A long-extinct animal is at the center of a legislative debate in South Carolina, where lawmakers are arguing over whether or not to officially credit God with its creation.
The state government is considering making the Columbian mammoth South Carolina’s official fossil, but the measure reportedly stalled in the Senate after Republican Sen. Kevin Bryant added three Bible verses about creation from the book of Genesis to the bill’s amendment.
“I just had a notion that we ought to consider acknowledging the creator as we acknowledge one of his creations,” Bryant told Reuters.
The fossil bill was then killed temporarily last week after Lt. Gov. Glenn McConnell viewed Bryant’s amendment as “out of order” since it introduced a new subject, according to the Greenville News.
McConnell later withdrew his objection after learning that it was a child who was advocating for the fossil.
While the Genesis verses weren’t adopted, Bryant will reportedly attempt a new amendment that refers to the Columbian mammoth “as created on the sixth day with the beasts of the field.” Of the new language, Bryant told the Greenville News that he believes it should be permissible.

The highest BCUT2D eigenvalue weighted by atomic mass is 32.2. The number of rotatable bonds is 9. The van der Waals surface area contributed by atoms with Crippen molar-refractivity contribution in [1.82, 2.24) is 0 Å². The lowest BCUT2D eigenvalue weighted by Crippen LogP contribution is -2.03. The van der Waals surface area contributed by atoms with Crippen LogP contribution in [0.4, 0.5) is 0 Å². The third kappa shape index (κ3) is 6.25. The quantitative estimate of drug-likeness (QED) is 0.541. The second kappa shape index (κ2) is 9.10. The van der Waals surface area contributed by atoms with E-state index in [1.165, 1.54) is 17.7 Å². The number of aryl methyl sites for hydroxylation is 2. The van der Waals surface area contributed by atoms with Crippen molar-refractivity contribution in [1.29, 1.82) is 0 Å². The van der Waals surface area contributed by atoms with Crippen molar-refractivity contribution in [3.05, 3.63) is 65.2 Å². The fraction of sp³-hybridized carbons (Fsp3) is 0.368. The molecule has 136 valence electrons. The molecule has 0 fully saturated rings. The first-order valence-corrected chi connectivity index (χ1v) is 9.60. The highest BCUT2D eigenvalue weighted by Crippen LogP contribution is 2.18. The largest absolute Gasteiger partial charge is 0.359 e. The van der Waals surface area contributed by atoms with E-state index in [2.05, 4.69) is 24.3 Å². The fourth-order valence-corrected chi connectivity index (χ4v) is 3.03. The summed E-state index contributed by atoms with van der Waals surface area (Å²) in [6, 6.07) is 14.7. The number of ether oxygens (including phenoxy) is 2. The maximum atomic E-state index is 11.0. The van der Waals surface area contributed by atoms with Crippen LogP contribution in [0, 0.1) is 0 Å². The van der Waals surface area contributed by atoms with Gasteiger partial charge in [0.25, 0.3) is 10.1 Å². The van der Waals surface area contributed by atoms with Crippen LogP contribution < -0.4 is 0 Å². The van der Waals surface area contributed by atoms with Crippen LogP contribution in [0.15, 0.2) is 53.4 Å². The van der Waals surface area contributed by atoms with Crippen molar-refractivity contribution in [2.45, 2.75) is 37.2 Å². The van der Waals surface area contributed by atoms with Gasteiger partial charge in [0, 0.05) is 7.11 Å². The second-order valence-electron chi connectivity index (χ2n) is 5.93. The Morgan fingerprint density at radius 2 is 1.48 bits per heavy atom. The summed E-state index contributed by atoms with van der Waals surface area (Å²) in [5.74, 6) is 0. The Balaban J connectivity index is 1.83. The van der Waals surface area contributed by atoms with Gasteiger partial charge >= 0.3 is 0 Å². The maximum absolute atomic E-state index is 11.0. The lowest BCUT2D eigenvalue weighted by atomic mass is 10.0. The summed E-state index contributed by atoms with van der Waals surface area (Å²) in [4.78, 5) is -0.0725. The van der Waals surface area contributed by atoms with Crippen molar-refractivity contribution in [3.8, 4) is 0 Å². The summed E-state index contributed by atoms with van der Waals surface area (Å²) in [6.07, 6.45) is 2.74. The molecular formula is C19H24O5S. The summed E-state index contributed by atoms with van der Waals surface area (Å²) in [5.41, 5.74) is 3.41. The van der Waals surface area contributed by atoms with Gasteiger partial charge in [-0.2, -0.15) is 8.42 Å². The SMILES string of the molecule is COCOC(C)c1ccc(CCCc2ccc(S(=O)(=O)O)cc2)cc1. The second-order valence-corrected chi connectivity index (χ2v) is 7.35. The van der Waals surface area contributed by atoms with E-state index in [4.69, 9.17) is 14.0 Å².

“Since we’re dealing with the fossil of the woolly mammoth then this amendment would deal with the beginning of the woolly mammoth,” he said.
This controversial move came after the same bill, absent biblical texts, previously passed the state House overwhelmingly.
The initial proposal to consider the woolly mammoth was later changed to the Colombian mammoth (the two are different species). It came after Olivia McConnell, an 8-year-old, wrote a letter to lawmakers noting that no fossil currently represents South Carolina.
State Rep. Robert Ridgeway and Sen. Kevin Johnson, both Democrats, received the letter and were moved by her request and decided to take action. There’s no telling whether Olivia’s dream will come to fruition.
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